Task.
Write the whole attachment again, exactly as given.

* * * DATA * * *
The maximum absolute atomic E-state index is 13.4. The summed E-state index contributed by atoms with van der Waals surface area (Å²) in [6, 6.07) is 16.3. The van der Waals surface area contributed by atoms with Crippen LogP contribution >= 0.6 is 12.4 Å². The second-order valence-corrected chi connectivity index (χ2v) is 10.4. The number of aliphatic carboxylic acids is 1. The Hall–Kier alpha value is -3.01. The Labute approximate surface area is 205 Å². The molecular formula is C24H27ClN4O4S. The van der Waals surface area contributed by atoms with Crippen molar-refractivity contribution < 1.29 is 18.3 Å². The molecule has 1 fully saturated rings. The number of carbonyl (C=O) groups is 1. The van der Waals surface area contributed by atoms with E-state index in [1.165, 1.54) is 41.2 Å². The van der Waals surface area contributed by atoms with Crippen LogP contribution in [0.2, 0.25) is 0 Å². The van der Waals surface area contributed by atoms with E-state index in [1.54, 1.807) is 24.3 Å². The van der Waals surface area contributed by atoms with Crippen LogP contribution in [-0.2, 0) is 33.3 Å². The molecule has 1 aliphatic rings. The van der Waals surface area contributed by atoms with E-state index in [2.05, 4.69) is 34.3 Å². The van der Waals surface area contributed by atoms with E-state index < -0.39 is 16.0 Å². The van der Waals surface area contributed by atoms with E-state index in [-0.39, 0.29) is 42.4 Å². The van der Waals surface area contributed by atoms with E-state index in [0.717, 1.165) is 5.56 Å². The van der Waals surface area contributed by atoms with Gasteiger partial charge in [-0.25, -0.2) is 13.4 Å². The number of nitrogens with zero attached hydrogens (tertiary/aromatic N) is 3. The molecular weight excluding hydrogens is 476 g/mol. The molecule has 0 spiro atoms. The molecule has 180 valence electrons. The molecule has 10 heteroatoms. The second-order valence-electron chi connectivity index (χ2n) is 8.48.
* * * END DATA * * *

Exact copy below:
The maximum absolute atomic E-state index is 13.4. The summed E-state index contributed by atoms with van der Waals surface area (Å²) in [6, 6.07) is 16.3. The van der Waals surface area contributed by atoms with Crippen LogP contribution >= 0.6 is 12.4 Å². The second-order valence-corrected chi connectivity index (χ2v) is 10.4. The number of aliphatic carboxylic acids is 1. The Hall–Kier alpha value is -3.01. The Labute approximate surface area is 205 Å². The molecular formula is C24H27ClN4O4S. The van der Waals surface area contributed by atoms with Crippen molar-refractivity contribution < 1.29 is 18.3 Å². The molecule has 1 fully saturated rings. The number of carbonyl (C=O) groups is 1. The van der Waals surface area contributed by atoms with E-state index in [1.165, 1.54) is 41.2 Å². The van der Waals surface area contributed by atoms with Crippen LogP contribution in [0.2, 0.25) is 0 Å². The van der Waals surface area contributed by atoms with E-state index in [1.54, 1.807) is 24.3 Å². The van der Waals surface area contributed by atoms with Crippen LogP contribution in [-0.2, 0) is 33.3 Å². The molecule has 1 aliphatic rings. The van der Waals surface area contributed by atoms with E-state index in [2.05, 4.69) is 34.3 Å². The van der Waals surface area contributed by atoms with E-state index < -0.39 is 16.0 Å². The van der Waals surface area contributed by atoms with E-state index in [-0.39, 0.29) is 42.4 Å². The van der Waals surface area contributed by atoms with E-state index in [0.717, 1.165) is 5.56 Å². The van der Waals surface area contributed by atoms with Gasteiger partial charge in [-0.25, -0.2) is 13.4 Å². The number of nitrogens with zero attached hydrogens (tertiary/aromatic N) is 3. The molecular weight excluding hydrogens is 476 g/mol. The molecule has 0 spiro atoms. The molecule has 180 valence electrons. The molecule has 10 heteroatoms. The second-order valence-electron chi connectivity index (χ2n) is 8.48.